In radial compressors or blowers, a low solidity circular cascade diffuser (LSD) is one of the effective devices to improve the pressure recovery at design flow rate while guaranteeing a wide operating range. The improvement is mainly attributed to the so called secondary flow effect, which reduces the flow separation on the LSD blade at small flow rates. However, it is very difficult to find out the effective shape of the blade in order to promote this secondary flow effect. In this paper, a multipoint and multi-objective optimization technique is applied to design the LSD blade of a centrifugal blower. The optimization method has been developed at the von Karman Institute for Fluid Dynamics (VKI), which makes use of an evolutionary algorithm, a metamodel as a rapid exploration tool, and a high fidelity 3D Navier-Stokes solver.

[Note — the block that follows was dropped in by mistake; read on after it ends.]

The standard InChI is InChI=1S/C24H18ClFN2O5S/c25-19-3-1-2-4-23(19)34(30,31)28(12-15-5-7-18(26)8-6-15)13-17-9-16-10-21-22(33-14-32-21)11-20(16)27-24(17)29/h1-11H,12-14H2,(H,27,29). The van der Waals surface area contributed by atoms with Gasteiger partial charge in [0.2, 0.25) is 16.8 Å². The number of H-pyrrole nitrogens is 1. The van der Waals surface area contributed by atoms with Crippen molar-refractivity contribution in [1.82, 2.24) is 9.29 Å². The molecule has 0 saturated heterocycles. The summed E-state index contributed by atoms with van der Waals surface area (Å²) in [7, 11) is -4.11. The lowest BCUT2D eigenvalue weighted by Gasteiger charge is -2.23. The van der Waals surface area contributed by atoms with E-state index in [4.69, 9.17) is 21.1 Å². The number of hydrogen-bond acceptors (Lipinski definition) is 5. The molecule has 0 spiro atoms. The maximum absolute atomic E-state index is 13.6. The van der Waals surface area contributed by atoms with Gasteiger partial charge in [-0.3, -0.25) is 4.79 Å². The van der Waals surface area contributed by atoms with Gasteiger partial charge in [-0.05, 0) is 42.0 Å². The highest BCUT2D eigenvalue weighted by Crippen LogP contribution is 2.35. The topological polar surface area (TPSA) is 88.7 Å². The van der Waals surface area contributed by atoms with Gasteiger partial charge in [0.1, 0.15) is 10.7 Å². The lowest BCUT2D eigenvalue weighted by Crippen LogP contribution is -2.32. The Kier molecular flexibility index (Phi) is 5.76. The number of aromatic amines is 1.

The optimization is aiming at improving the static pressure coefficient at design point and at low flow rate condition while constraining the slope of the lift coefficient curve. Seven detailed design parameters describing the shape and position of the LSD vane were introduced, e.g. the radial spacing between impeller exit and the LSD leading edge, the radial chord length and the mean camber angle distribution of the LSD blade with five control points. Moreover, a small tip clearance of the LSD blade was applied in order to activate and to stabilize the secondary flow effect at small flow rate condition. The optimized LSD blade has an extended operating range of 114 % towards smaller flow rate as compared to the baseline design without deteriorating the diffuser pressure recovery at design point. The diffuser pressure rise and operating flow range of the optimized LSD blade are experimentally verified. It is found that the optimized LSD blade shows good improvement of the blade loading in the whole operating range, while at small flow rate the flow separation on the LSD blade has been successfully suppressed by the secondary flow effect. This is fully corresponding to the CFD predictions and demonstrates the effectiveness of the optimization methodology, by limiting the experimental testing to only two geometries.

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